The reaction from readers to two articles speak a lot about the sentiments among the public about the issue of foreigners in Singapore.
“Is Singapore turning into a xenophobic society?” – 1,045 comments.
“Unacceptable nearly 40% of population is made up of foreigners” – 1,236 comments.
The issue is and will continue to be a hot one – until Singaporeans know what the Government has planned, going forward. In response to my article on it being unacceptable that 40% of our population is made up of foreigners, Christopher Gee has mistaken my position and seems to say that I am advocating a sudden, overnight, sacking of all foreigners from Singapore.
Nowhere in my Yahoo article did I suggest this. But Christopher is right in saying that we cannot remove all foreigners from our island. That is not the position of anyone, except the most extreme xenophobes. So, I think it’s a red herring to offer the question which Christopher did, namely: who is going to do all the work which Singaporeans will not do if we removed all foreigners from Singapore?
Sadly, though, that is also the stance taken by the Government when dealing with this issue. We need foreigners, it says. If we had no foreigners, our economy will go down.
Again, no one has advocated the removal of all foreigners.
This sort of extreme proposition is a chasm in communication between Singaporeans and the (mis)understanding by the Government.
Singaporeans welcome foreigners. Lets get this straight. We always have. We also understand the need to have an open-mind towards foreigners and what they can bring to us.
What we do not want is to see our country overrun by so many of them, to the point where life here is becoming increasingly unbearable. Besides the 5.2 million foreigners here, we also have an average of 1 million tourists every month setting foot on our shores.
While we do not advocate a sudden sharp decrease in the number of foreigners, we do want to know if the status quo will remain, or if the Government even has plans to increase the number of foreigners, going forward.
The problem is that all we have heard from the Government is that we should reduce our dependence on these foreigners, and how Singaporeans should welcome and help them integrate into our society. That is all well and good. I support the integration or assimilation of foreigners with Singaporeans. (However, I would also like to say that this itself presents several problems, especially in the way the Government is going about it. I shall perhaps elaborate on this in future.)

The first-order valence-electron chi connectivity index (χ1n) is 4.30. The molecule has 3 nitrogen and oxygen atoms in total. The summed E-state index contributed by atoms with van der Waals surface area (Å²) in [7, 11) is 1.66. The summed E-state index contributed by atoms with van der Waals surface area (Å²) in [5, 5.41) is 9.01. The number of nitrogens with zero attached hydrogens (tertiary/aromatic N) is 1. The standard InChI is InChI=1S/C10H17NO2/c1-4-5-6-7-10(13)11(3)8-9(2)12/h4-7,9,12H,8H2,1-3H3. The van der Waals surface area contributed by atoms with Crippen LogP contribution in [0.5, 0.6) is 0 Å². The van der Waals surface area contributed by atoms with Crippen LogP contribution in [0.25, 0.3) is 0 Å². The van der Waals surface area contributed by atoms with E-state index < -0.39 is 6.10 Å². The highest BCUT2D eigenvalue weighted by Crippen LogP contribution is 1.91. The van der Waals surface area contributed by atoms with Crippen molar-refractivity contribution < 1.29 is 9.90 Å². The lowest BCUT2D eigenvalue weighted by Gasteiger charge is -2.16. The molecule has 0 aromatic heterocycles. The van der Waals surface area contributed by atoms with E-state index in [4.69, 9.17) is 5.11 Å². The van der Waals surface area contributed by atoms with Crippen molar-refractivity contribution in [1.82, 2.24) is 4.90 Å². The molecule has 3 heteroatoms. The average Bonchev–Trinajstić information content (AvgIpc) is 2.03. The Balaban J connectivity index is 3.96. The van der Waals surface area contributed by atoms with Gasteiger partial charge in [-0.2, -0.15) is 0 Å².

Ask yourself these questions:
1. The Government talks of restructuring the economy. But restructure to what? This is unclear.
2. We have seen tweaks to certain policies, such as Labour Laws (higher levies are charged for foreign workers), education (higher tuition fees for foreign students), and several others. But these are just tweaks, nothing more. Without an overall picture of what these tweaks are supposed to accomplish, what should we be thinking?
3. Wages have been an issue which Singaporeans feel foreigners are depressing. The Government and the NTUC have pledged to up wages for the lower-end workers. But again, these are just tweaks. What is the Government’s plans for the number of foreigners which is the root cause of low wages at the lower end?
We also understand the global competition for talent. But this does not mean that we adopt an open-door policy to attract them. We should be more selective. In the past, the Government said it only allows foreigners with the appropriate talents which Singapore needs and lacks, into our country. But clearly, this is no longer so – even a unskilled, lowly educated foreigner can set up shop here now. So again, we need to know what the Government’s plans are for foreigners like these.
In the end, we can argue about the need for foreigners (which really is not in dispute) or argue about their (necessary) contribution to economic growth (which again is not in dispute).
What we want to know is the big picture – where are we going with all these tweaks and piecemeal “improvements”?
Is that all that Singaporeans can expect – that changes will only be made when things take a turn for the worse for the ruling party, like when it loses a GRC?
Singapore needs leadership with a clear vision to take us forward. As you can see from the 2,000+ comments in the 2 articles mentioned above, many are still not sure where the Government is taking us. The National Population and Talent Division and the Institute of Policy Studies have both offered researched projections of population scenarios for Singapore, going forward. But these aren’t solutions. They are just projections.
It is not an easy issue to resolve, given the spectrum of considerations which it entails – from the low birth rate to wages, from social friction to political consequences.
The best way for Singaporeans and the Government to understand the matter better and perhaps even come to a consensus on how to move forward is to have an open and honest dialogue about the matter. The Government needs to chart a clear road ahead, before Singaporeans can be expected to understand and support such a vision.
At the moment, it seems we’re just stabbing in the dark.